Overcoming competency

Which is more difficult—overcoming competency or incompetency, or is this another example of rhetorical nonsense? Experience has taught me that some firms are ambidextrous when it comes to overcoming competency—they can overcome being competent with either hand or with both hands tied behind their back.

Let’s see. Competency without value is what? I think that’s incompetency. That’s what I call the Competency Gap—not even knowing that what’s being done isn’t delivering the value. The Competency Trap is the silly belief that trying harder and implementing technology somehow improves the problem. It’s sort of like, “We don’t know where we’re going, but we’re making really good time.”

I’ll go out on a limb and guess there was a time in your hospital or clinic when you didn’t have to overcome the competency of those who claimed that EHR would make everything better, those who thought you needed help, thought they knew how to help, those who backed up the truck, dumped the EHR technology at your doorstep, and started you down healthcare’s Bataan death march.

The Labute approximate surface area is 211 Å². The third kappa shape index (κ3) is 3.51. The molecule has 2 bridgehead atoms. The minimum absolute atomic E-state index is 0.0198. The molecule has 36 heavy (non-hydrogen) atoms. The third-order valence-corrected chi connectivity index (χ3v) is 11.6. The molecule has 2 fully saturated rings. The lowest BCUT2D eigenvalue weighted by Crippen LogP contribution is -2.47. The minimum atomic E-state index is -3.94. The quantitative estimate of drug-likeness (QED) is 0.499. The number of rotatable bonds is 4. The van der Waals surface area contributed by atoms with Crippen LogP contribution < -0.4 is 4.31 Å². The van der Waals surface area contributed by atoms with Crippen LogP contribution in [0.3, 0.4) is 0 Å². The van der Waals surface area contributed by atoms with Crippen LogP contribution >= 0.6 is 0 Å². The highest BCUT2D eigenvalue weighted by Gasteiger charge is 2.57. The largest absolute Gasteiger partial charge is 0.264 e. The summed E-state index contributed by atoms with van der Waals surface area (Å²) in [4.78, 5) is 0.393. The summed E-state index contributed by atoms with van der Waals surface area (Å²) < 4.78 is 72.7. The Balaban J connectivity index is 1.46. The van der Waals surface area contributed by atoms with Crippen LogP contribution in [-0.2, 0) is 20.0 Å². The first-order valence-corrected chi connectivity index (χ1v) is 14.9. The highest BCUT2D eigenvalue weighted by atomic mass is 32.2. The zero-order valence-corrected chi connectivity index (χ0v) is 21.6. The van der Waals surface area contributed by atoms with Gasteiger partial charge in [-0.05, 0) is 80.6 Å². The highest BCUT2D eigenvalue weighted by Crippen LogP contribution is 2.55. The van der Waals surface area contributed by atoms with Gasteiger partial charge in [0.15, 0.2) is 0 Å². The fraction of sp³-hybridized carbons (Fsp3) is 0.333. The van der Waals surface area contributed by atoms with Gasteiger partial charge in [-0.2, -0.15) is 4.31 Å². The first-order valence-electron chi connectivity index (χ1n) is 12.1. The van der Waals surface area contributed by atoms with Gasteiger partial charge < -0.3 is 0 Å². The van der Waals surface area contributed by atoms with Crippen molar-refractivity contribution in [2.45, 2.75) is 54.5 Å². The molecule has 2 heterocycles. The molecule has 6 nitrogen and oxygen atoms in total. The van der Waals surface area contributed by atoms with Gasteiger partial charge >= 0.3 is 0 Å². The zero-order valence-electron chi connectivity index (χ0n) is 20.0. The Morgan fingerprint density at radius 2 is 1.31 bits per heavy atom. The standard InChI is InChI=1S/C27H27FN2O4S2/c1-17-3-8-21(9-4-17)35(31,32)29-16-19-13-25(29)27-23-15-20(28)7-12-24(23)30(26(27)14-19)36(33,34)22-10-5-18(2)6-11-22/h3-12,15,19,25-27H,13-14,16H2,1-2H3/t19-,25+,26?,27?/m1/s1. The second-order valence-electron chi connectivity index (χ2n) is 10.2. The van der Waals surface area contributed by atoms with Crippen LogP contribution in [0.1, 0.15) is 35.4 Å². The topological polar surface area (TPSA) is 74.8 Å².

Some EHR initiatives make me more paranoid than I already am.  How is it working out for you?  Are the clipboardists checking your every move to see how well the EHR is performing?  If in the midst of their competency they did not redesign all the processes affected by EHR, it is probably not working too well. It seems a little like planning a daisy and pulling it up every hour to check the roots and see how well it’s growing.

You tell me. Are the doctors and staff any happier? More satisfied? Has the EHR worked, has it improved productivity, or has it simply given the appearance of looking high-tech?  My guess is that everyone would be a lot more successful if people would leave the daisies alone.  

“Incompetency begets incompetency. The last thing a guy who isn’t sure of himself wants is a guy backing him up who is sure of himself.”

Lee Iacocca

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